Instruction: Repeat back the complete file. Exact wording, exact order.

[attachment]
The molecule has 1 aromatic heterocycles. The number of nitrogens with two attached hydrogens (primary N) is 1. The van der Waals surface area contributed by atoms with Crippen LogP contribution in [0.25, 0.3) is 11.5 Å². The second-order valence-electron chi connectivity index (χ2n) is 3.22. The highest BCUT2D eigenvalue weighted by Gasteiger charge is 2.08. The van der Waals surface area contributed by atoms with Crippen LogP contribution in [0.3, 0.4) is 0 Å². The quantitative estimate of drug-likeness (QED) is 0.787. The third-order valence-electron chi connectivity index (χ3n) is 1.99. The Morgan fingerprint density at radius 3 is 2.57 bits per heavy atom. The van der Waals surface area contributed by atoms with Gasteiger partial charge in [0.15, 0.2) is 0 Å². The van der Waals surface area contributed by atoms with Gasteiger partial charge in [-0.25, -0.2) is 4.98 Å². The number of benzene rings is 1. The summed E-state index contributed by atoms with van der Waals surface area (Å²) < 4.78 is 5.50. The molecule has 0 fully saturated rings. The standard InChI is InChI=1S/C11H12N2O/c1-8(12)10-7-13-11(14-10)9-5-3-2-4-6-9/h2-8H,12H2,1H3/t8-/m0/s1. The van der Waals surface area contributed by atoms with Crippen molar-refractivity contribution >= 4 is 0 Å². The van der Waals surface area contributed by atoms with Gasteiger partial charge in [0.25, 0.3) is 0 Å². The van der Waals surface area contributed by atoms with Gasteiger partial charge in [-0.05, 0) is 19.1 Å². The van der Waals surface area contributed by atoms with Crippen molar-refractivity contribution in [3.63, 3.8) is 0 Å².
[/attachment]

The molecule has 1 aromatic heterocycles. The number of nitrogens with two attached hydrogens (primary N) is 1. The van der Waals surface area contributed by atoms with Crippen LogP contribution in [0.25, 0.3) is 11.5 Å². The second-order valence-electron chi connectivity index (χ2n) is 3.22. The highest BCUT2D eigenvalue weighted by Gasteiger charge is 2.08. The van der Waals surface area contributed by atoms with Crippen LogP contribution in [0.3, 0.4) is 0 Å². The quantitative estimate of drug-likeness (QED) is 0.787. The third-order valence-electron chi connectivity index (χ3n) is 1.99. The Morgan fingerprint density at radius 3 is 2.57 bits per heavy atom. The van der Waals surface area contributed by atoms with Gasteiger partial charge in [0.15, 0.2) is 0 Å². The van der Waals surface area contributed by atoms with Gasteiger partial charge in [-0.25, -0.2) is 4.98 Å². The number of benzene rings is 1. The summed E-state index contributed by atoms with van der Waals surface area (Å²) < 4.78 is 5.50. The molecule has 0 fully saturated rings. The standard InChI is InChI=1S/C11H12N2O/c1-8(12)10-7-13-11(14-10)9-5-3-2-4-6-9/h2-8H,12H2,1H3/t8-/m0/s1. The van der Waals surface area contributed by atoms with Crippen molar-refractivity contribution >= 4 is 0 Å². The van der Waals surface area contributed by atoms with Gasteiger partial charge in [0.25, 0.3) is 0 Å². The van der Waals surface area contributed by atoms with Gasteiger partial charge in [-0.05, 0) is 19.1 Å². The van der Waals surface area contributed by atoms with Crippen molar-refractivity contribution in [3.63, 3.8) is 0 Å².